Why should you drink less alcohol?

Alcohol contains a lot of kilojoules (energy) so it can easily contribute to weight gain. Like sugar, alcohol has ‘empty kilojoules’ because it contains few nutrients for the body to use. Also when you drink alcohol, you become less aware of the food you are eating and can easily overeat. The current Australian Guidelines recommend no more than two standard drinks per day for women and for men. You should also have one or two alcohol free days per week.

What is a standard drink?

The amount of alcohol in a can, bottle or glass of an alcoholic drink is often expressed in terms of standard drinks. This term can help you measure the amount of alcohol you consume and help you drink at safe levels. For example:

Alcoholic drink

Standard drinks

100ml of white wine (11.5% alc. vol.)


30ml (one nip) of spirits (40% alc. vol.)


285ml (one middy) of full strength beer (4.8% alc. vol.)


425ml (one schooner) of low strength beer (2.7& alc. vol.)


275ml bottle pre-mixed spirits (5% - 7% alc. vol.)

1.1 – 1.5

Do you know what a standard drink looks like?

Learn how many standard drinks are in common glasses on the Your Room website 

For more information or to find out how many standard drinks are in your preferred alcoholic drink, refer to the Australian Guidelines to Reduce Health Risks from Drinking Alcohol 2009. 

If you want to lose weight you should drink a lot less than these guidelines and where possible, do not drink alcohol at all.

Tips to help you reduce your alcohol intake?

  • Drink water instead of alcohol and use it to quench your thirst.
  • Sip alcoholic drinks slowly.
  • Keep track of your drinks (remembering the serve sizes tend to be large in restaurants)
  • Alternate alcoholic drinks with water.
  • Enjoy wine spritzers (wine and soda or mineral water).
  • Switch to light beer.
  • Wait until your glass is empty rather than topping it up when it’s half full.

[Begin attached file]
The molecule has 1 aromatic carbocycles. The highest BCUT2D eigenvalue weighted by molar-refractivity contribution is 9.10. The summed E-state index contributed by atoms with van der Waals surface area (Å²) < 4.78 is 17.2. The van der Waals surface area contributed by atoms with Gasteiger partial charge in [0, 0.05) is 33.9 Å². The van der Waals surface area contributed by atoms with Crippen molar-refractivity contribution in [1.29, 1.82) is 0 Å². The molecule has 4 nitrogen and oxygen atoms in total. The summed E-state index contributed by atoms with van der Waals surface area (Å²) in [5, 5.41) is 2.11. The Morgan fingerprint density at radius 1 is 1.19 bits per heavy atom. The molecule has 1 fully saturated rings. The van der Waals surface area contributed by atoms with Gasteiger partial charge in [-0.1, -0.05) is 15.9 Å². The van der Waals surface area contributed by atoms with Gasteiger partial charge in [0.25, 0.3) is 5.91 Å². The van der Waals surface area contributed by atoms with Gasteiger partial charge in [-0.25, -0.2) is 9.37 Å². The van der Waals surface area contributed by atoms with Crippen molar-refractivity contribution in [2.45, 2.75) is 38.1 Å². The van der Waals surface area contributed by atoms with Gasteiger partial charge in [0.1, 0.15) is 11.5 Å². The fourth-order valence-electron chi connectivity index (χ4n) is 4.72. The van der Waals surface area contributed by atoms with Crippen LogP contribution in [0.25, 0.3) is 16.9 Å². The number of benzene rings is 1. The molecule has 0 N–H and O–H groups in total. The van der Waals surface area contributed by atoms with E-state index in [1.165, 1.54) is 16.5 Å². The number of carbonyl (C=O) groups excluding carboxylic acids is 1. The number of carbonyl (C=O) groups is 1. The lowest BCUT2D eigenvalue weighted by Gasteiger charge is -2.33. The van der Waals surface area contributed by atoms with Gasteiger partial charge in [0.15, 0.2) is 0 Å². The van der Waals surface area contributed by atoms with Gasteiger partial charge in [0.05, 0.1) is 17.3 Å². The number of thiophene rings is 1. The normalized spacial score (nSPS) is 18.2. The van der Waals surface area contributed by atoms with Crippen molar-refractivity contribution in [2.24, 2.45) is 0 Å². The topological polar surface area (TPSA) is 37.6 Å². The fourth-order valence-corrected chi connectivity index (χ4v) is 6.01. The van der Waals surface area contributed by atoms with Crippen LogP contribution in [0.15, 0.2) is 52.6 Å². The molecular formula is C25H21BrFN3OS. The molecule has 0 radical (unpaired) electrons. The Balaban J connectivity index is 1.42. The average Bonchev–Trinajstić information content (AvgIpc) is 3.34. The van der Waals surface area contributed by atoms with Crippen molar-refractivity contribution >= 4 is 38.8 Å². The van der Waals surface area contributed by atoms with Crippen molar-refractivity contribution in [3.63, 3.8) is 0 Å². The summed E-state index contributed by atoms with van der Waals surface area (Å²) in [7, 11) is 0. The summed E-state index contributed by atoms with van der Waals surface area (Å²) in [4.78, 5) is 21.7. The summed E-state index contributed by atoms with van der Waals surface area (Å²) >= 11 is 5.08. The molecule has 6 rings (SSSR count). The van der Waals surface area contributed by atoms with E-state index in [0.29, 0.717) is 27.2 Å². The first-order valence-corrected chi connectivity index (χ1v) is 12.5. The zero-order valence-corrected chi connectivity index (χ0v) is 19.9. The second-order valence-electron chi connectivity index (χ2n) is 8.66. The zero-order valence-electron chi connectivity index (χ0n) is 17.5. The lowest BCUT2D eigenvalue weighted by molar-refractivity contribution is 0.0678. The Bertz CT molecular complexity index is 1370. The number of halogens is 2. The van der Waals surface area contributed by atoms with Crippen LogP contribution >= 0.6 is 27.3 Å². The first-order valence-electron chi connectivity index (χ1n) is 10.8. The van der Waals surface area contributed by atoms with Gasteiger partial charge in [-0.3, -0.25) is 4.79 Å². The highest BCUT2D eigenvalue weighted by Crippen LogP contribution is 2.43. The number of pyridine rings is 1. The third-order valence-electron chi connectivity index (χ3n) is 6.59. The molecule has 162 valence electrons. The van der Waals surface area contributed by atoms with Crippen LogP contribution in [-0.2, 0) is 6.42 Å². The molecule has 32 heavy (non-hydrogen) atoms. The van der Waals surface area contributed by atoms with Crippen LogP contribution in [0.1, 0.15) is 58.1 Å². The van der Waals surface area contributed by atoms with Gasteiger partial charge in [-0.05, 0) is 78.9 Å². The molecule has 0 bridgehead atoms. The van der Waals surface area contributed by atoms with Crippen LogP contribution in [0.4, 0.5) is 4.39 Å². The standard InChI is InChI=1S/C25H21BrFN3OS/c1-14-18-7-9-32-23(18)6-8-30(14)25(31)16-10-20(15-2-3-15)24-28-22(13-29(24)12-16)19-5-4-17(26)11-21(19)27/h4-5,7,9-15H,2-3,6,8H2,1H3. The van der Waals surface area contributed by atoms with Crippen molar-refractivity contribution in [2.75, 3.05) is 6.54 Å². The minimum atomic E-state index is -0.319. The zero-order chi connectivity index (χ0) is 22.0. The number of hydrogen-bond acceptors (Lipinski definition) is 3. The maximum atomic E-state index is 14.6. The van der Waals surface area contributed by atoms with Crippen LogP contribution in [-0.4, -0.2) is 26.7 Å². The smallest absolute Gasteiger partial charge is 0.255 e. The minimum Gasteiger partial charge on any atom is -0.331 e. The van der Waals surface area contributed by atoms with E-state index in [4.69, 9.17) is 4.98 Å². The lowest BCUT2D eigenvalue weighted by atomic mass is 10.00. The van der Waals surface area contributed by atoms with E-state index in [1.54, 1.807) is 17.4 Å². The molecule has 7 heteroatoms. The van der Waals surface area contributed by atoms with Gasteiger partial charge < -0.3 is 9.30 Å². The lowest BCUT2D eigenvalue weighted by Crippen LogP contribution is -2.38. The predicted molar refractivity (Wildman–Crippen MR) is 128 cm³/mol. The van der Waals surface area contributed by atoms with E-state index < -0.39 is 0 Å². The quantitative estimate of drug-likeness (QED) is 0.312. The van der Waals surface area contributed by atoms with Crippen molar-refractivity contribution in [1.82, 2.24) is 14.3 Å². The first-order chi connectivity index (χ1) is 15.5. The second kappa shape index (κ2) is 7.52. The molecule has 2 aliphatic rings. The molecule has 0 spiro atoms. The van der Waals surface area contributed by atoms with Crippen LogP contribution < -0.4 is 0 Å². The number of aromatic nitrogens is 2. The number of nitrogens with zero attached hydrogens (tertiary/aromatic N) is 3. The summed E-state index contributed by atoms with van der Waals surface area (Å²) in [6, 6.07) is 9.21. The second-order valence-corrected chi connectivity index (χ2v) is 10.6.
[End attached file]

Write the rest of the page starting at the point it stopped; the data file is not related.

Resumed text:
• Be the designated non-drinking driver on some social occasions.

For more information:

  • Your Room
  • Alcohol and Drug Information Service (ADIS) NSW operates 24 hours, 7 days a week to provide education, information, referral, crisis counselling and support. Call 1800 250 015 for support.

Alcohol and Pregnancy

According to the Australian National Health and Medical Research Council Guidelines[1], for women who are pregnant or planning a pregnancy, not drinking is the safest option.

Why give up alcohol?

Drinking alcohol during pregnancy increases the risk of miscarriage, stillbirth and premature birth. It may also cause foetal alcohol spectrum disorders (FASD) in the unborn baby, affecting brain development, physical development, learning and behaviour. There is no cure for FASD and its effects last a lifetime.

After birth, the babies of alcohol dependent mothers can suffer withdrawal symptoms, including tremors, irritability and fits.

Alcohol and breastfeeding

According to the Australian National Health and Medical Research Council Guidelines1, for women who are breastfeeding, not drinking is the safest option.

Alcohol gets into your breast milk from your blood, moving freely from the blood to the breast milk[2]. It can reduce the milk supply, and can cause irritability, poor feeding and sleep disturbance in the baby. You should avoid alcohol in the first month after delivery until breastfeeding is going well and there is some sort of pattern to your baby’s feeding.

A number of factors affect how much alcohol gets into your breast milk, including:

  • The strength and amount of alcohol in your drink
  • What and how much you’ve eaten
  • How much you weigh
  • How quickly you are drinking.[2]

If you are breastfeeding and plan to consume alcohol, it is best to plan ahead.

  • Drink no more than two standard drinks per day (after your baby is a month old)
  • Breastfeed before you drink alcohol.
  • If you wish to drink alcohol, consider expressing milk beforehand.

For more information:


Talk to a Get Healthy Service Health Coach on 1300 806 258 or start your journey here! Alternatively you can ask your GP or Allied Health Professional for a referral to the Get Healthy Service at your next appointment.


[1]National Health and Medical Research Council (2009) Australian guidelines to reduce health risks from drinking alcohol. https://www.nhmrc.gov.au/guidelines-publications/ds10

[2] Australian Breastfeeding Association (2014) Alcohol and breastfeeding: a guide for mothers. https://www.breastfeeding.asn.au/system/files/ABA_Alchohol_BF%2520for%2520website.pdf

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